Government-bond yields edged higher on Friday after Federal Reserve Chairman
said that signs of slowing inflation haven’t given the central bank the all-clear to ease its tough stance against rising prices.
New data Friday morning from the Fed’s preferred inflation measurement confirmed investors’ sense that price pressures are cooling. Still, Mr. Powell said that the central bank’s job isn’t yet done: Its progress “falls far short” of what the Fed “will need to see before we are confident that inflation is moving down,” he told colleagues at the Fed’s annual conference in Jackson Hole, Wyo.
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After some early indecision, investors decided they didn’t like the implications of the comments. U.S. stock indexes dropped more than 1% and bond yields rose, indicating falling prices.
The yield on the 10-year U.S. Treasury note rose to 3.038%, from 3.023% at Thursday’s settlement. The yield on the two-year note—even more sensitive to near-term Fed policy expectations—hit 3.441%, up from 3.372% a day earlier.
Investors treat reliable debt payments from the U.S. government as a given, so pricing for a Treasury bond tends to reflect how traders expect the Fed to set benchmark interest rates over the bond’s life. Treasury yields, in turn, set a floor on interest costs for borrowers across the economy, from homeowners looking for a mortgage to businesses raising new funds.
Bond traders had been waiting for cues from Mr. Powell’s Friday speech about the direction of monetary policy into next year.
In July, the Federal Reserve ended its second straight meeting by raising rates by 0.75 percentage point, bringing the central bank’s target rate to 2.25% to 2.5%. In recent weeks, money managers have been split over whether the Fed is more likely to deliver another 0.75-percentage-point increase at its late September meeting, or whether it will ease up and raise rates by half a percentage point.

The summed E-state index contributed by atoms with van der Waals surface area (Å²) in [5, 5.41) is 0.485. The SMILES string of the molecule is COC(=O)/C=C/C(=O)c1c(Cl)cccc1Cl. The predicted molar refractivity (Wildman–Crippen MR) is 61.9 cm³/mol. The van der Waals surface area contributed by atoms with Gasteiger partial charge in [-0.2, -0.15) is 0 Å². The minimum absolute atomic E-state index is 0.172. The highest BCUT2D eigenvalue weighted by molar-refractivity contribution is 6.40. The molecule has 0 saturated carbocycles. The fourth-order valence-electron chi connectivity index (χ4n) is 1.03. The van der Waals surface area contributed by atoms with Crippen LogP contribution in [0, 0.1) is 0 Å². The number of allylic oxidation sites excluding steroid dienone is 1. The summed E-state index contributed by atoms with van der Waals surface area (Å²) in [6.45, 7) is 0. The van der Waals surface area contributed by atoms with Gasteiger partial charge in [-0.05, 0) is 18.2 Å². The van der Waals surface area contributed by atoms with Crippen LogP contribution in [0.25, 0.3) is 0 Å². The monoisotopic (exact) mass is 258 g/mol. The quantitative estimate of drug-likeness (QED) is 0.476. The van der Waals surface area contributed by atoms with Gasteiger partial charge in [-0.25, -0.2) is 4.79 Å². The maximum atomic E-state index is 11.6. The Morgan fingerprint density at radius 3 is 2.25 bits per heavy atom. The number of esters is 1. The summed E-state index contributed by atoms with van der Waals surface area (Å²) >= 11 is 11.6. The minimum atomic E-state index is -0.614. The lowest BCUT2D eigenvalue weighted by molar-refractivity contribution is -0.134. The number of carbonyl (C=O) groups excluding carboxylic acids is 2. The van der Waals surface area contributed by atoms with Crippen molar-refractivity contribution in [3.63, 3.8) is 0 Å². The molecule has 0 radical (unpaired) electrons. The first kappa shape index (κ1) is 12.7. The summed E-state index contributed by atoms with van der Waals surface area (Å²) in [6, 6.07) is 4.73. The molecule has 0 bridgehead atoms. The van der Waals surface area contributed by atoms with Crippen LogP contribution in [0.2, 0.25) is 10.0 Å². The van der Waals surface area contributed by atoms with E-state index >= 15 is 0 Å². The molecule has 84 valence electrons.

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Fed funds futures contracts, used by traders to bet on the path of interest rates, continued to give those each of those options a roughly 50% probability after Mr. Powell’s speech on Friday, according to
Earlier Friday, the Fed’s favored way to measure inflation—the personal consumption expenditure price index, or PCE—showed that core prices rose 0.1% month over month in July. That was down from a 0.6% rate in June, and confirmed data from the consumer-price index, released earlier in August, that showed price pressures flattening.
From short-dated Treasurys through 30-year bonds, price changes were muted after the inflation data and Mr. Powell’s speech, even though thin staffing on trading desks late in August can sometimes amplify big price swings.
Ahead of Mr. Powell’s speech, traders had been expecting “a solidly hawkish presentation” from him, said
head of U.S. rates strategy at BMO Capital Markets. Then, Friday morning’s lower-than-expected PCE figures gave some comfort to investors concerned about how high and how long Fed rates might stay into next year.
“If there was one key takeaway from this report, it was that inflation is now conforming to the peak inflation narrative,” Mr. Lyngen said.
Bond investors’ attention now turns to August’s employment report, set for release next Friday. An update on inflation is coming Sept. 13 in the form of August’s CPI.
Write to Matt Grossman at email@example.com
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